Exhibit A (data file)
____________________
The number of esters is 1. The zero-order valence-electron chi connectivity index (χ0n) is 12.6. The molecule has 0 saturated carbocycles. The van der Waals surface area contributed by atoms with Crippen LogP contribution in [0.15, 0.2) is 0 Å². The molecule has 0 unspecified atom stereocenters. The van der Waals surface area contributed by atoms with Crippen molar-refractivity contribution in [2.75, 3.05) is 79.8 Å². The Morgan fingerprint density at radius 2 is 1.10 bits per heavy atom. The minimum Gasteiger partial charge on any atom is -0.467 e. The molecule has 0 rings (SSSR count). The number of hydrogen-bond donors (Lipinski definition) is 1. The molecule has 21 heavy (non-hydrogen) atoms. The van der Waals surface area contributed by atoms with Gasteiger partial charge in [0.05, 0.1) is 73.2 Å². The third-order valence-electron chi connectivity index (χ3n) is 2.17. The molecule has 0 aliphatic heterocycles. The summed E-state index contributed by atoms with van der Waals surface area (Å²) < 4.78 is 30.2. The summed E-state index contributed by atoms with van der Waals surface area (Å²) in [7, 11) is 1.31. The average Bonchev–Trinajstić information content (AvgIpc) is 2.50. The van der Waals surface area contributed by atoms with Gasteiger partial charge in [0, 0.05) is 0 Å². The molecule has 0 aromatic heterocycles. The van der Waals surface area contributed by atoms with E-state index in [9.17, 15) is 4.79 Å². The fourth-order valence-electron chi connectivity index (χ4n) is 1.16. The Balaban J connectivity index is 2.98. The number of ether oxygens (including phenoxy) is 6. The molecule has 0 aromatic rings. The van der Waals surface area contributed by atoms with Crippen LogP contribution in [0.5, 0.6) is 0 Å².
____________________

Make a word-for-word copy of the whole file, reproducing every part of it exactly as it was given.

The number of esters is 1. The zero-order valence-electron chi connectivity index (χ0n) is 12.6. The molecule has 0 saturated carbocycles. The van der Waals surface area contributed by atoms with Crippen LogP contribution in [0.15, 0.2) is 0 Å². The molecule has 0 unspecified atom stereocenters. The van der Waals surface area contributed by atoms with Crippen molar-refractivity contribution in [2.75, 3.05) is 79.8 Å². The Morgan fingerprint density at radius 2 is 1.10 bits per heavy atom. The minimum Gasteiger partial charge on any atom is -0.467 e. The molecule has 0 rings (SSSR count). The number of hydrogen-bond donors (Lipinski definition) is 1. The molecule has 21 heavy (non-hydrogen) atoms. The van der Waals surface area contributed by atoms with Gasteiger partial charge in [0.05, 0.1) is 73.2 Å². The third-order valence-electron chi connectivity index (χ3n) is 2.17. The molecule has 0 aliphatic heterocycles. The summed E-state index contributed by atoms with van der Waals surface area (Å²) < 4.78 is 30.2. The summed E-state index contributed by atoms with van der Waals surface area (Å²) in [7, 11) is 1.31. The average Bonchev–Trinajstić information content (AvgIpc) is 2.50. The van der Waals surface area contributed by atoms with Gasteiger partial charge in [0, 0.05) is 0 Å². The molecule has 0 aromatic heterocycles. The van der Waals surface area contributed by atoms with E-state index in [9.17, 15) is 4.79 Å². The fourth-order valence-electron chi connectivity index (χ4n) is 1.16. The Balaban J connectivity index is 2.98. The number of ether oxygens (including phenoxy) is 6. The molecule has 0 aromatic rings. The van der Waals surface area contributed by atoms with Crippen LogP contribution in [0.5, 0.6) is 0 Å².